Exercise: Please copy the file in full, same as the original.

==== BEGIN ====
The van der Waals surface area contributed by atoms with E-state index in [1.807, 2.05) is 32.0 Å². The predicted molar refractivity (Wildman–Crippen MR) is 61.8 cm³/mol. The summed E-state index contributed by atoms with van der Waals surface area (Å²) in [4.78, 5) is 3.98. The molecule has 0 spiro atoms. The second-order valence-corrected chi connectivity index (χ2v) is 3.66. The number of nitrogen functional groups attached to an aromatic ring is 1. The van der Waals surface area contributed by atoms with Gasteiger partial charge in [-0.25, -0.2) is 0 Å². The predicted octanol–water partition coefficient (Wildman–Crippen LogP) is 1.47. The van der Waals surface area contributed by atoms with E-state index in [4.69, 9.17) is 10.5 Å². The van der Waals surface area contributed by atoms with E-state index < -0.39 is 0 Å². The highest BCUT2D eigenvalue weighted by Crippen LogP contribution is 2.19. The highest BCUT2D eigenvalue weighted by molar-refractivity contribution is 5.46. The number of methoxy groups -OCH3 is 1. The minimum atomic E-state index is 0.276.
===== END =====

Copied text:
The van der Waals surface area contributed by atoms with E-state index in [1.807, 2.05) is 32.0 Å². The predicted molar refractivity (Wildman–Crippen MR) is 61.8 cm³/mol. The summed E-state index contributed by atoms with van der Waals surface area (Å²) in [4.78, 5) is 3.98. The molecule has 0 spiro atoms. The second-order valence-corrected chi connectivity index (χ2v) is 3.66. The number of nitrogen functional groups attached to an aromatic ring is 1. The van der Waals surface area contributed by atoms with Gasteiger partial charge in [-0.25, -0.2) is 0 Å². The predicted octanol–water partition coefficient (Wildman–Crippen LogP) is 1.47. The van der Waals surface area contributed by atoms with E-state index in [4.69, 9.17) is 10.5 Å². The van der Waals surface area contributed by atoms with E-state index < -0.39 is 0 Å². The highest BCUT2D eigenvalue weighted by Crippen LogP contribution is 2.19. The highest BCUT2D eigenvalue weighted by molar-refractivity contribution is 5.46. The number of methoxy groups -OCH3 is 1. The minimum atomic E-state index is 0.276.